Dear Mary: How can I hide my lockdown weight gain?

Q. For professional reasons it is important that I am not fat. However I have put on more than a stone and a half during lockdown. This would not matter in the short term as I am not required to appear anywhere physically for some weeks and am already on a successful weight-loss programme. My problem is that one of my competitors, so to speak, rang to say that she is going to be in the area and could she drop in for lunch. My kind but unthinking husband picked up and told her that she would be welcome. Under no circumstances can I let her see how fat I

Covid has exposed our confusion about food

These past five Covid-buffeted months have shone a spotlight as never before on the choices we as a nation make about and around food. We are quite confused when it comes to eating. The government’s two recent messages on the subject are in conflict with each other: it’s our civic duty to ‘eat out to help out’, we’re told, but also we need to lose weight to protect the NHS. These muddled messages were evidenced by the somewhat mad poster advertising ‘eat out to help out’: after listing the practical terms of the scheme, the optimistic last line reads ‘Look out for better health choices’. I don’t know about you,

Fat-shaming didn’t do me any harm

One of the genuine pleasures I always take in arriving back in the north-east after being in London is that I am suddenly transformed from being an aged fat pig with bad teeth into a youthful, lissome creature with teeth no different to anybody else. It is not the clean air or the glorious countryside which has this effect; it’s just that everything is comparative. Giles Coren once observed that for every 50 miles you travel away from our capital, you go back in time about ten years. If this is true — and I suspect it is — then up here on Teesside we’re in the middle of that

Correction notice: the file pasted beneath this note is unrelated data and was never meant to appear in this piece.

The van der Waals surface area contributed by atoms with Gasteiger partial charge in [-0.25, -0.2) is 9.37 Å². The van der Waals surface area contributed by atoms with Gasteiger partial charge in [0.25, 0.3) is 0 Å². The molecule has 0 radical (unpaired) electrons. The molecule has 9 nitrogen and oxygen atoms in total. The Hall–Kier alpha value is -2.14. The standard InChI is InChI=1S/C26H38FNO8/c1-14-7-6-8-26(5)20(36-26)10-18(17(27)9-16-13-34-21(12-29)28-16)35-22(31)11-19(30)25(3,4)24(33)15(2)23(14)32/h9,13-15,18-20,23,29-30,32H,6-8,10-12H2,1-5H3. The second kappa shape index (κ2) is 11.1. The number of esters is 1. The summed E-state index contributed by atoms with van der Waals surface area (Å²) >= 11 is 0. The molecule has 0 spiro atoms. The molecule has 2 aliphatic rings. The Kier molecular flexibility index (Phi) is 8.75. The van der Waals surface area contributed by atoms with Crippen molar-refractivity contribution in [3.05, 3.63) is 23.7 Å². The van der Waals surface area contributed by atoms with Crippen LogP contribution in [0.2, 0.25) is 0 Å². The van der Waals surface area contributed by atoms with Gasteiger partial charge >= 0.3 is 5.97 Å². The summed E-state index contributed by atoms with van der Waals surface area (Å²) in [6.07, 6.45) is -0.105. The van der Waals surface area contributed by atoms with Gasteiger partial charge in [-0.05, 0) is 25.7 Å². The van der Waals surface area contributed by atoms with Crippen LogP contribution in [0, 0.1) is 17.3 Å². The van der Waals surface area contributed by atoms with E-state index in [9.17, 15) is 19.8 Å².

If I don’t like being fat, I should be allowed to say so

The game was up when I put on a pair of size 14 jodhpurs at the country store and they almost fit me. ‘No no no no no no no!’ I said, backing away from the mirror. The builder boyfriend looked over from where he was taking the blonde wig off a mannequin and putting it on his head in an attempt to entertain the other customers, who were not laughing at all. He is the worst shopping companion. I looked back at myself in the mirror. Never have I been bigger than a 10 and now it seems I have passed from 10 to 14 without even pausing at

‘I feel compelled to be disgraceful’: Miriam Margolyes interviewed

I meet Miriam Margolyes in her large Victorian house in Clapham. She is very small and round, with a shock of grey hair, and the clear and open gaze of a curious child. There is an innocence to her, like someone who has not quite grown up. She has a wonderful voice, which bought this house. When it rests it is low and serious; but when she is telling a good story it takes flight. She is best known, now, for Harry Potter films and Blackadder; and for The Graham Norton Show which she dominates by speaking filth while looking delighted. This is deceptive though. When she wants, she can